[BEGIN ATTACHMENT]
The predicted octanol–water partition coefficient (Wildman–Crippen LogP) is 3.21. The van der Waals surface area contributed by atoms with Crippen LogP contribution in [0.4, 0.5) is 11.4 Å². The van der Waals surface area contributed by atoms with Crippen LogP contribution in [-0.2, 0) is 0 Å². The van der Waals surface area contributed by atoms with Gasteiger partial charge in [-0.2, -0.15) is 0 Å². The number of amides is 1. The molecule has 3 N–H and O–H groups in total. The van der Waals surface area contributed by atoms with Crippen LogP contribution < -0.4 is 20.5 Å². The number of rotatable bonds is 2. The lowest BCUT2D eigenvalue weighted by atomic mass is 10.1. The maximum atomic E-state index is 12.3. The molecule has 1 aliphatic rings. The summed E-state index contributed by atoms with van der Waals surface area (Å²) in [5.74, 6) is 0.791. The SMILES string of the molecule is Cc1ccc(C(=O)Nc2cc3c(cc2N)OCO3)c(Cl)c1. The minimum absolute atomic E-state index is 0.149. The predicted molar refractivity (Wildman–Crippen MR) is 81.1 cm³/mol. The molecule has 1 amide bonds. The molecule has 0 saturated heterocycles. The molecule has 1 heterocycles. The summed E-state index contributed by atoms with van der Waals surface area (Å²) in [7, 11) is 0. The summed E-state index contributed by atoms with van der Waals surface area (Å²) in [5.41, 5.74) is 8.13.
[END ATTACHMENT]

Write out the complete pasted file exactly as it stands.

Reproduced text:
The predicted octanol–water partition coefficient (Wildman–Crippen LogP) is 3.21. The van der Waals surface area contributed by atoms with Crippen LogP contribution in [0.4, 0.5) is 11.4 Å². The van der Waals surface area contributed by atoms with Crippen LogP contribution in [-0.2, 0) is 0 Å². The van der Waals surface area contributed by atoms with Gasteiger partial charge in [-0.2, -0.15) is 0 Å². The number of amides is 1. The molecule has 3 N–H and O–H groups in total. The van der Waals surface area contributed by atoms with Crippen LogP contribution < -0.4 is 20.5 Å². The number of rotatable bonds is 2. The lowest BCUT2D eigenvalue weighted by atomic mass is 10.1. The maximum atomic E-state index is 12.3. The molecule has 1 aliphatic rings. The summed E-state index contributed by atoms with van der Waals surface area (Å²) in [5.74, 6) is 0.791. The SMILES string of the molecule is Cc1ccc(C(=O)Nc2cc3c(cc2N)OCO3)c(Cl)c1. The minimum absolute atomic E-state index is 0.149. The predicted molar refractivity (Wildman–Crippen MR) is 81.1 cm³/mol. The molecule has 1 amide bonds. The molecule has 0 saturated heterocycles. The molecule has 1 heterocycles. The summed E-state index contributed by atoms with van der Waals surface area (Å²) in [7, 11) is 0. The summed E-state index contributed by atoms with van der Waals surface area (Å²) in [5.41, 5.74) is 8.13.